Get your weekly security news roundup from Avast. Source code to banking trojan Exobot leaked online, ransomware hits shipping giant Cosco, and SIM hijacking claims victims.
“This has happened in the past, and it poses a risk as we saw in the case of the infamous Mirai botnet,” says Avast Security Evangelist Luis Corrons, speaking to the news that the source code to a potent bank trojan known as Exobot has been released into the wild of the dark web for anyone who cares to use it for their own ill will. The publicly-shared Mirai source code gave malware architects the blueprints to a powerful botnet, upon which they expanded. “Many malware writers used it to create their own customized version of the bot. We can expect the same here,” adds Luis.
The Exobot banking trojan is the most advanced yet discovered as it can infect the latest Android operating systems, making it more powerful than last year’s BankBot, which wreaked havoc on thousands of users in a very sophisticated campaign. Exobot requires less user interaction than previous banking trojans, making it the sneakiest yet. Banking trojans aim to capture all your payment information through keylogging or phony overlays, but they can be detected and blocked by a robust antivirus.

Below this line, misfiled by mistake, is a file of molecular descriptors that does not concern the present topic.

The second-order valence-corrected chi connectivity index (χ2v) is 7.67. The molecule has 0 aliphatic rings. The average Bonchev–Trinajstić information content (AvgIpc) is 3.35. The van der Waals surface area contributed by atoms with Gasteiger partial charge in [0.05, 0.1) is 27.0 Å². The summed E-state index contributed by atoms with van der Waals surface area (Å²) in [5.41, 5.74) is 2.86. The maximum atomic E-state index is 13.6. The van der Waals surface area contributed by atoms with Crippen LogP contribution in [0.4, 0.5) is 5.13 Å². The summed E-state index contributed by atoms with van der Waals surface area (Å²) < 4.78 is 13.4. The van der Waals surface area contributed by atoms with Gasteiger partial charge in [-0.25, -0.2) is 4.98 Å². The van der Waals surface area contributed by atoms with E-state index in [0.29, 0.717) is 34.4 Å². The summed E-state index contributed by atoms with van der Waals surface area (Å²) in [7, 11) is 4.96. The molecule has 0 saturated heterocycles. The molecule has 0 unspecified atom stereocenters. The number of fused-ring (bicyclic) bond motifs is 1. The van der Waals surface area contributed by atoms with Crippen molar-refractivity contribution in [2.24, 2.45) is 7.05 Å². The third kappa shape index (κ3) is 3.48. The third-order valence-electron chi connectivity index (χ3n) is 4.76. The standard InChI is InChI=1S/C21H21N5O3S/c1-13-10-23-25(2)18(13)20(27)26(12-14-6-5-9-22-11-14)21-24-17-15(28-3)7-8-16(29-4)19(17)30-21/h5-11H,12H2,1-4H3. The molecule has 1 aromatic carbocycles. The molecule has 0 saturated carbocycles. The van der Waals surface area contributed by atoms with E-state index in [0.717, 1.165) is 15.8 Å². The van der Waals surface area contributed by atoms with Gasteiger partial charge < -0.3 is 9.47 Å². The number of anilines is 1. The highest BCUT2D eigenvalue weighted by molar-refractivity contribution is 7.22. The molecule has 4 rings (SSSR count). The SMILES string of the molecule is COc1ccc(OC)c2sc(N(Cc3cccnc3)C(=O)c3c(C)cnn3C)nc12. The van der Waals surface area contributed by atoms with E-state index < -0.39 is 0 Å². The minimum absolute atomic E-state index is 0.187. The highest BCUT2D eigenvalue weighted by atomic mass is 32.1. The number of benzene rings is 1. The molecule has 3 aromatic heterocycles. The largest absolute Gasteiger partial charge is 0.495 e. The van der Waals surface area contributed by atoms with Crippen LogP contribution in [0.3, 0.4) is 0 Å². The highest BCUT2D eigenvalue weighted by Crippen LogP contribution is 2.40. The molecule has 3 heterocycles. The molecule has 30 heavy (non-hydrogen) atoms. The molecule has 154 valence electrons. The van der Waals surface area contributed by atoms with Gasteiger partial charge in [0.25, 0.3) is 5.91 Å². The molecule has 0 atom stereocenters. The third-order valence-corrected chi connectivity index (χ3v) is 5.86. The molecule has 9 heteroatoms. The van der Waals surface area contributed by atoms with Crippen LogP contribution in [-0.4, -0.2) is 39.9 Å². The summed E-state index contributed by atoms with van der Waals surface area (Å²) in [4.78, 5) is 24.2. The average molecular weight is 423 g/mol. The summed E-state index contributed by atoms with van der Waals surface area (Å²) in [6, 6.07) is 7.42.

The China Ocean Shipping Company (COSCO) hit some rough water on Tuesday this week when a ransomware attack locked up telecommunications such as email and phone lines throughout its US operations. The American version of its website is offline, and it has issued an official statement reassuring customers that while they work through internal communications issues, “main business operation systems are performing stably.”
Noting that there are indeed certain cybercriminal gangs who specialize in attacking conglomerates with ransomware, Luis points out the longer setup required. “Unlike regular ransomware attacks where one computer is targeted and that is all, these attacks start with a single computer but then move laterally through the network, accessing as many computers as they can. Once they are done, they deploy the ransomware on all of the computers. By doing it this way, the amount of information compromised is massive, and the ransom they ask for is much bigger.”
A new dirty trick growing in infamy has scammers calling your mobile carrier, pretending to be you, and convincing them to transfer your phone number to another SIM card. Before you know it, you no longer have service on your phone and someone else is digging into all your accounts. This is called SIM hijacking, and it is traumatizing victims at a growing rate. Look for more information and updates from Avast on this emerging topic in the near future.
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